On his latest release from Evening Records, Griffin House seems to have realized his potential to produce new combinations, new adaptations, and truly new developments. Indeed, Rising Star is at the heart of an artist who is fully comfortable applying his talents.
House’s self-proclaimed “slow rise” is chronicled thoughtfully and much to our reward. Album opener “Rising Star” serves as a sort of thesis for the record (“you are bound to go far”), an understated and poignant anthem from the 39-year-old Ohio native that manages to be both a statement of personal defiance and collective liberation. “15 Minutes of Fame” revels in the cost of going out on a limb, “watching it all go by,” doing things your own way.
Ultimately, all the singer-songwriter can do is share his songs and words with people to keep his legacy alive, and through his own perseverance, House has unearthed a deep crater of mixed feelings.
Musically, there are shadows of Bruce Springsteen, hues of ’70s rock and roll, and traces of something sounding palatably mainstream. “Mighty Good Friend” is a country-coated track that features his children singing along as he recorded it in his Nashville garage studio. “When the Kids are Gone” reveals House’s deep hope for a peaceful settlement of family and his conviction that ultimate personal prosperity depends upon a reconciliation of sorrowful and joyful memories. It’s a beautiful ballad reminding us that in order for love to last through the ages, it must first be ours for a day. “Hindsight” is the triumphant acknowledgement that success often bears the hallmarks of pain, struggle, and at times, regret. “Hung Up on You” is a heart laid bare and honest.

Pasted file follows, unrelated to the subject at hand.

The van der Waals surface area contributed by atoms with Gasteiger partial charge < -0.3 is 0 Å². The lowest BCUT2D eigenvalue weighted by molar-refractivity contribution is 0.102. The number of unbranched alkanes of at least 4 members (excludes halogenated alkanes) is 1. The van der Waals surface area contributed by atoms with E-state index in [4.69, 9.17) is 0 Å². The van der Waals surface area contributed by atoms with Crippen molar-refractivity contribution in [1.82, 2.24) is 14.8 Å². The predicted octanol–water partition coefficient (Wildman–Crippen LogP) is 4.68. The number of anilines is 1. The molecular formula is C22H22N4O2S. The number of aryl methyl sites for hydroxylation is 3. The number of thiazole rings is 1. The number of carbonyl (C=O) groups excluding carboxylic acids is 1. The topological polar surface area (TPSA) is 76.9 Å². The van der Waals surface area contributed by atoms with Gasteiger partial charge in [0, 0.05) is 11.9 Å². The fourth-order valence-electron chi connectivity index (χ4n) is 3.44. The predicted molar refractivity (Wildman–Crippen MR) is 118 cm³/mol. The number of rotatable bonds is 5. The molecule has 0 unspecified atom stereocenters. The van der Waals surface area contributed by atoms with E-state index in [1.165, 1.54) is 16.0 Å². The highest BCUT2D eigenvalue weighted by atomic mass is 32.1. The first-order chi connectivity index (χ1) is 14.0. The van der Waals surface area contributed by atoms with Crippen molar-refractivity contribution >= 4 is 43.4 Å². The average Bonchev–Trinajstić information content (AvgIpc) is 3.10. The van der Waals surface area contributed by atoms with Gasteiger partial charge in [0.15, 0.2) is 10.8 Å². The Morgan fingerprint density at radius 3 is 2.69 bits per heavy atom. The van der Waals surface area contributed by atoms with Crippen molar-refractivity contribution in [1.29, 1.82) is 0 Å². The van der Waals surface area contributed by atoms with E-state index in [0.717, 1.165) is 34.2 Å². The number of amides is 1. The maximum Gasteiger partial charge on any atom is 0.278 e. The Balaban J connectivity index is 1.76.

On the majority of the tracks, including perhaps most notably “Cup of Fulfillment” and “Tell Me What You’re Made Of,” we hear the sound of an artist learning to trust his instincts again, who understands his own value.
Boisterous and incongruous, “Natural Man” stunts the album’s continuity, but fortunately it comes and disappears quickly. “Crash and Burn,” an ode to the decadence of rock and roll freedom, lacks the connective power of most of the album’s other songs, but its closer, “Change,” should be hailed for its emotional vulnerability and earnest hopefulness.
“Change,” with vocals from Joy Williams, acknowledges some of the feelings that have led House to the latest phase of his expansion as a musician. It’s heartfelt and simple and conveys the songwriter’s willingness to open a proverbial vein and bleed.
Quiet and content this album isn’t. Thematically, it’s the work of a talent who has never been one to sit on his laurels and wait for the next trend to come along. Despite the fact that ambition isn’t endemic to House or to music or music endeavors, he still makes it all feel so special and singular, sharing the pressure to create a viable product while not compromising his own artistic vision.
There is plenty of weary self-doubt and second-guessing about whether climbing the ladder comes at too high a cost. Regardless of whether House believes that he has “arrived” or feels that he must continue scaling, Rising Star is a good piece of finished work.